king dias

I heard he had a rich uncle who made millions in the stickers industry, he died a while ago and left him his entire estate.

Late one night he was in the factory counting all his money in cash whilst drunk and trying to print a dozen stickers with his name on them. He passed out, the factory burnt down and left him with nothing but a few million stickers that happened to be blown outside during the fire.

He spends the rest of his days lamenting his loss and punishing himself by placing constant reminders of his mistake everywhere he goes… 

it’s sometimes said that in the uk, statistically, you’re never more than six feet away from a rat (in france, presumably, metrically, two metres). slightly more recent, slightly more scientific estimates (read: educated guesses) put that figure at something more like fifty metres, in urban areas [source: here]. 

interestingly, for scottish cities, this is also the maximum distance you might find yourself, standing at any given spot, from a DIAS sticker [source: i made this up]. if you’ve been to scotland, you’ll know what i’m talking about. if you haven’t, well, they’re big, they’re blue, they’re bad. and they’re fucking everywhere. 

so, who is this DIAS? who is this pretender to the throne? does he have a legitimate claim? and why, oh why, is he sticking these shit stickers all over the place? well, we’ll get to that. but first, some background. 

i am interested in stickers. stickers, paste-ups, street-art in general. graffiti too. i am interested personally, and professionally. i am concerned, one might say, with streets. with street art. if the street is my strip-mine, then street-art is my anthracite. 

i ask myself questions like:

what is art?
what is vandalism?

is there a difference?

if there is a difference, is there a line?
if there is a line, where is it?

is everything relative?
or are there absolutes?

but the street is also, to further force my mining metaphor, my slag-heap. i shit where i eat, so to speak. i stick stickers. 

but not just anywhere. not just anything. i haven’t yet plastered an entire scottish city with giant PSEUDO-stickers, or THIN KING, or WORD. 

you see, i have a code. for my stickers, that means, never stick on personal property. no cars or trees. never stick somewhere where subsequent partial peeling-off would make the place or thing ugly in a way it wasn’t before. with exceptions for particular aesthetic inventiveness or symbolic appropriateness, obvious impermanence, or if for some reason it just fits perfectly and to peel it off would be a crime against art.

other artists have different definitions of art and vandalism. different lines. different codes. 

the whole question resembles some intractable, possibly-insoluble optimisation problem. a big bag of snakes, squirming and worming like a set of nonlinear equations.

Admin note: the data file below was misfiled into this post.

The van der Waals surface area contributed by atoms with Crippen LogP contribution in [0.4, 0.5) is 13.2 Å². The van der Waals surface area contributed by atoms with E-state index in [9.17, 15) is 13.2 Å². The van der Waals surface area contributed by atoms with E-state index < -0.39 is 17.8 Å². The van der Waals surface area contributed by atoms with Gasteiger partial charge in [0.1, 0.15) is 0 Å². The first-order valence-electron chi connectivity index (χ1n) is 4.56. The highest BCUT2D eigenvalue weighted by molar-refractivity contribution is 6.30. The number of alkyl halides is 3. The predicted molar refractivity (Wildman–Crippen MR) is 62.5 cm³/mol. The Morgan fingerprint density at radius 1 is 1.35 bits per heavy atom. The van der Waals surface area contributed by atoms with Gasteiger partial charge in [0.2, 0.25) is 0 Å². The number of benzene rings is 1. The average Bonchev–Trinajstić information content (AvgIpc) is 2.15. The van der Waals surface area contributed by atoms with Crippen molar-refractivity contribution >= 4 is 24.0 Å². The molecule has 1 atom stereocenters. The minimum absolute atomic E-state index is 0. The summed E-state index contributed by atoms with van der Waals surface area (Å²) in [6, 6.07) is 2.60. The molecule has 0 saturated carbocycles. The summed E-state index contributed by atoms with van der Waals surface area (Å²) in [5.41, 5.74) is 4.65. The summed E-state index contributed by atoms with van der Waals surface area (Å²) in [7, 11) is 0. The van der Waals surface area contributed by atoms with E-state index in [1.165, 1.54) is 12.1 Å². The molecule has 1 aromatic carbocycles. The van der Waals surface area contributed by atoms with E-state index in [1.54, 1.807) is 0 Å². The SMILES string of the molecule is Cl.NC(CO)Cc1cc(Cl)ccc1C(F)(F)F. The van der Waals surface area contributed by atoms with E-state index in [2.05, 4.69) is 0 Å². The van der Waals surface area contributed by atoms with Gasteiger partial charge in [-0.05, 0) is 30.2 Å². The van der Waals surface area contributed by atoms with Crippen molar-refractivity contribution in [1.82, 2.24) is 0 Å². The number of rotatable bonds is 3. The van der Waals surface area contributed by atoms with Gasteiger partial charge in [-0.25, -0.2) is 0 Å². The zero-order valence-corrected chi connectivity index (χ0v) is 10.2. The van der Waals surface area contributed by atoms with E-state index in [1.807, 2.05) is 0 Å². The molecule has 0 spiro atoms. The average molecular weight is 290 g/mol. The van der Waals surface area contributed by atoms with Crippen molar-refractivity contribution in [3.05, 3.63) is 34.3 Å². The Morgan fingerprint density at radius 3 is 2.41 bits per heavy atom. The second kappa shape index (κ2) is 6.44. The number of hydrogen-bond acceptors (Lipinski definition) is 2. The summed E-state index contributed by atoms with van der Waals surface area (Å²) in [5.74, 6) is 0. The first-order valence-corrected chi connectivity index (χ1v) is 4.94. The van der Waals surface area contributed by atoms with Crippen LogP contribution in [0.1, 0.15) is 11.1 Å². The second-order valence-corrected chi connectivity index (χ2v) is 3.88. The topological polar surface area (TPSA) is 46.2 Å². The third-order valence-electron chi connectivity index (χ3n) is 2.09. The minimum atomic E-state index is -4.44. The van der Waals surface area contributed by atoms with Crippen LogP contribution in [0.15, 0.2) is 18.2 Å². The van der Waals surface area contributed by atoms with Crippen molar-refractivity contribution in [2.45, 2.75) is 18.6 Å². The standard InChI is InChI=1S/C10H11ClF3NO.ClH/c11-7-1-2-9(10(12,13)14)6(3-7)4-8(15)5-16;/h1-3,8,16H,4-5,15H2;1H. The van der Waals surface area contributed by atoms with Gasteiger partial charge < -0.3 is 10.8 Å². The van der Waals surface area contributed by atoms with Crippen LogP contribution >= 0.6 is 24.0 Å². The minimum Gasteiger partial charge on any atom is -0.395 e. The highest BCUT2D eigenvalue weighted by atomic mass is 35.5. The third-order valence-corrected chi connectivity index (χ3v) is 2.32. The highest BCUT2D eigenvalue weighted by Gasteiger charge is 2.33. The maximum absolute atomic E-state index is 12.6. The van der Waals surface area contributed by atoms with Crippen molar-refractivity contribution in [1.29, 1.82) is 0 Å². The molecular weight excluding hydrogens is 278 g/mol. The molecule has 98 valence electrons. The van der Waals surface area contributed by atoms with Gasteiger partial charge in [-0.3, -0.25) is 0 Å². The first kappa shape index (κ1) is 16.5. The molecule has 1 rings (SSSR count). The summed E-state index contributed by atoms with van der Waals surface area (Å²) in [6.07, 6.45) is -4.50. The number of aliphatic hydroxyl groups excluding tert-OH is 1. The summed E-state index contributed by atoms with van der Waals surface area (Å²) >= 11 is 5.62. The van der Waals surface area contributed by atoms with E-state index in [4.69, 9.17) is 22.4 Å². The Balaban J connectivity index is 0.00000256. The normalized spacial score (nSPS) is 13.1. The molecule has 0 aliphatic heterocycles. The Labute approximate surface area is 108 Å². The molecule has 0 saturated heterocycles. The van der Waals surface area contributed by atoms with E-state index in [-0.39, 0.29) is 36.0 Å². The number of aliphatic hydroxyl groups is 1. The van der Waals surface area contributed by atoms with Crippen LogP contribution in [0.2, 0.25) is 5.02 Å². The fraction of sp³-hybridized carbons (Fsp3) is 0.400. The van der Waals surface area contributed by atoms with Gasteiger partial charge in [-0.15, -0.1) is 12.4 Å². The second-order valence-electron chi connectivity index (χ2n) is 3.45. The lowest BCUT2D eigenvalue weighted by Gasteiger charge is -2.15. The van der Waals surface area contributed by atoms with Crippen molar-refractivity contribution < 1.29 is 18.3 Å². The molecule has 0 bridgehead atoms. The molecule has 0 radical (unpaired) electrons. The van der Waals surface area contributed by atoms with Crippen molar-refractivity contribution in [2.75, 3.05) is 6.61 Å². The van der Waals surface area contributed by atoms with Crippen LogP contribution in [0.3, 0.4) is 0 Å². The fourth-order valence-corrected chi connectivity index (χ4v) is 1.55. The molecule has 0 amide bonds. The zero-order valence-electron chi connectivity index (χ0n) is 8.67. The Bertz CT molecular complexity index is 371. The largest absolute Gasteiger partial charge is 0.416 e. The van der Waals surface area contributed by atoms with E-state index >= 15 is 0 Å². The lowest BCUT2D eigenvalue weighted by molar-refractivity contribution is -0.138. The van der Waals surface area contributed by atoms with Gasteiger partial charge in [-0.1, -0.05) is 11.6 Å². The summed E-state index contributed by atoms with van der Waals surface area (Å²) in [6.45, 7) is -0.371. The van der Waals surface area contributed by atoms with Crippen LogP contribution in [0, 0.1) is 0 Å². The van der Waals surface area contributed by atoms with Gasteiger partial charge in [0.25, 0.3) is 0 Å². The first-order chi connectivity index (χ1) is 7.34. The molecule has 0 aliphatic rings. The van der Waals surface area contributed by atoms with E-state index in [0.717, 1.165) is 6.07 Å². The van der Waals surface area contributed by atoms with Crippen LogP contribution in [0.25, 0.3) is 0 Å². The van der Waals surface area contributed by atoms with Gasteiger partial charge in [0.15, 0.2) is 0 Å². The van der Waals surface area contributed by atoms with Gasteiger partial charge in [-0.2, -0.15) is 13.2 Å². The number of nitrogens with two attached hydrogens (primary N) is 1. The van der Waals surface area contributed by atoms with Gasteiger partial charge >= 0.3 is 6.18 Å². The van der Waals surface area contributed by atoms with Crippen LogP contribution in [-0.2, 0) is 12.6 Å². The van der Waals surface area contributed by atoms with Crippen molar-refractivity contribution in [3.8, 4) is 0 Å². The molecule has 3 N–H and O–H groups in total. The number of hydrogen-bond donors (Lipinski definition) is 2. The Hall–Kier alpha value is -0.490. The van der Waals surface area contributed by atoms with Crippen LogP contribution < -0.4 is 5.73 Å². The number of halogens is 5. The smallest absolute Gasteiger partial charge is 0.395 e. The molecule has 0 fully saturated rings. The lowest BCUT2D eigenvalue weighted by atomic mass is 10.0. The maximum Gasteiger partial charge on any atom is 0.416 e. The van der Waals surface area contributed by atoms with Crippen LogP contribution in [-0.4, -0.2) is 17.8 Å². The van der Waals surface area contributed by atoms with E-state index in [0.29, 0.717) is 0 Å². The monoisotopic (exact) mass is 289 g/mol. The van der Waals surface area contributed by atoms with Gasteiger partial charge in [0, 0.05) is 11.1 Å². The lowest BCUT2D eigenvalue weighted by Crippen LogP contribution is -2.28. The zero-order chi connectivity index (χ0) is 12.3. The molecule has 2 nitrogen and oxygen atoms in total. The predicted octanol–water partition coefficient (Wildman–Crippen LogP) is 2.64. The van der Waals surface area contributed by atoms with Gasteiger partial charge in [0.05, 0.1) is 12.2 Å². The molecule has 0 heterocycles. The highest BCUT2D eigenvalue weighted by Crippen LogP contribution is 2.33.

is it art?
(which of course, begs the question, what is art?)

the variables:

  • is it meaningful?
  • does it ask a question? 
  • does it make me think? 
  • does it upset the right people (i.e. the wrong people)
  • is it ugly? (if so, other aspects of the work will need to be more compelling)
  • is it permanent? (as above)
  • what was there before? was that ugly?

(to clarify: ugly, in my calculations, can mean either aesthetically ill-favoured, or morally contemptible, for example, an advert, the offices of a multinational corporation, a prison, a fence, a wall.)

maybe none of that matters. maybe there are no absolutes, after all. maybe that’s just me, my way of thinking, my way of doing things. 

art = vandalism
vandalism = art

maybe you’re a street artist too. why do you do what you do? maybe you don’t have a reason. maybe you’re doing it for your own, sick, self-gratification. or maybe you do, but the reason is you just want to make things worse for everyone else. or better. 

maybe you’re evil. 

we will never, as a society, agree on what constitutes art, and what constitutes vandalism. that’s what the law is for. if we all already agreed on things, we wouldn’t need it. 

the law is absolute. 
the law says – this is art.
the law says – this is vandalism.
the law says – here is the line. 

and so…

DIAS, your spreadable, loveable majesty

are your stickers ART, or VANDALISM?

let’s see.

they’re definitely ugly. they’re ugly as fuck. 
they’re permanent(ish).
they do upset assholes. unfortunately, they also upset everyone else.

so far, so bad. 

what about meaning? there is no meaning. 
questions? there are none. 
there is only DIAS. 

vandalism then, presumably. but…

i am thinking. 

i’m thinking as follows. 

many street artists are anonymous. or at least pseudononymous. 

we don’t know their motives.
we don’t know how, given the opportunity, and the inclination, they might justify what they do.

so here’s my made-up motivation. in instructional form. 


how anyone can make a difference
in a way that doesn't demand bloodshed
or blowing anything up
just stickers

take a few thousand stickers
(maybe ten thousand, to start with)
you'd be surprised at how cheap that is
probably not much more than a thousand pounds

stick them everywhere

don't be circumspect about it
don't be choosy
don't be discreet
don't be thoughtful
don't even think
just stick

do at least  a hundred every night
it can be your thing
your art
your way of life

fill your city
travel to another city
fill that too



you're everywhere
people know you
people hate you
but they know you

you've shown them
the fuckers.